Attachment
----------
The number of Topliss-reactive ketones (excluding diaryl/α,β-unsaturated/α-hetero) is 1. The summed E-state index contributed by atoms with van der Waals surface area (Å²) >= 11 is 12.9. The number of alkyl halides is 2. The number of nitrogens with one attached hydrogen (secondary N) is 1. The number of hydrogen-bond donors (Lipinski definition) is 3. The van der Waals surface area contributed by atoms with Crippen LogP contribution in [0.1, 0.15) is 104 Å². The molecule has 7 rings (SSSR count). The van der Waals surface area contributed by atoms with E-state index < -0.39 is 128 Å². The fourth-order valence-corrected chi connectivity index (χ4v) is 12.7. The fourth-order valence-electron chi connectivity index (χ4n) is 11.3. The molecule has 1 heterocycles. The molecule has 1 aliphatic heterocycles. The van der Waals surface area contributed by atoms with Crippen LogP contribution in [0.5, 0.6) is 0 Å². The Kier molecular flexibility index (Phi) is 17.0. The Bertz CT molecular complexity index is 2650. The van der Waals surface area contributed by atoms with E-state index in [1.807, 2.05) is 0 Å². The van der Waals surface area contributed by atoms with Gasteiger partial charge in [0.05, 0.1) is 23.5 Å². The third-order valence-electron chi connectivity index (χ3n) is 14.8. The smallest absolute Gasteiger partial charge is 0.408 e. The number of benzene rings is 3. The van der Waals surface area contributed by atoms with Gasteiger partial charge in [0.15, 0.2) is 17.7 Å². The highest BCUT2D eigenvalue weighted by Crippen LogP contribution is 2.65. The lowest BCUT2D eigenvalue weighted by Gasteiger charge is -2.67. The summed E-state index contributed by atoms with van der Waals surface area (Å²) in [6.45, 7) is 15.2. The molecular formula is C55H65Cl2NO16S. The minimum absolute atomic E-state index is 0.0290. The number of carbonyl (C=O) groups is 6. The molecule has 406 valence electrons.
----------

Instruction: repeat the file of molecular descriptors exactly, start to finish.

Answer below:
The number of Topliss-reactive ketones (excluding diaryl/α,β-unsaturated/α-hetero) is 1. The summed E-state index contributed by atoms with van der Waals surface area (Å²) >= 11 is 12.9. The number of alkyl halides is 2. The number of nitrogens with one attached hydrogen (secondary N) is 1. The number of hydrogen-bond donors (Lipinski definition) is 3. The van der Waals surface area contributed by atoms with Crippen LogP contribution in [0.1, 0.15) is 104 Å². The molecule has 7 rings (SSSR count). The van der Waals surface area contributed by atoms with E-state index < -0.39 is 128 Å². The fourth-order valence-corrected chi connectivity index (χ4v) is 12.7. The fourth-order valence-electron chi connectivity index (χ4n) is 11.3. The molecule has 1 heterocycles. The molecule has 1 aliphatic heterocycles. The van der Waals surface area contributed by atoms with Crippen LogP contribution in [0.5, 0.6) is 0 Å². The Kier molecular flexibility index (Phi) is 17.0. The Bertz CT molecular complexity index is 2650. The van der Waals surface area contributed by atoms with E-state index in [1.807, 2.05) is 0 Å². The van der Waals surface area contributed by atoms with Gasteiger partial charge in [0.05, 0.1) is 23.5 Å². The third-order valence-electron chi connectivity index (χ3n) is 14.8. The smallest absolute Gasteiger partial charge is 0.408 e. The number of benzene rings is 3. The van der Waals surface area contributed by atoms with Gasteiger partial charge in [0.15, 0.2) is 17.7 Å². The highest BCUT2D eigenvalue weighted by Crippen LogP contribution is 2.65. The lowest BCUT2D eigenvalue weighted by Gasteiger charge is -2.67. The summed E-state index contributed by atoms with van der Waals surface area (Å²) in [6.45, 7) is 15.2. The molecular formula is C55H65Cl2NO16S. The minimum absolute atomic E-state index is 0.0290. The number of carbonyl (C=O) groups is 6. The molecule has 406 valence electrons.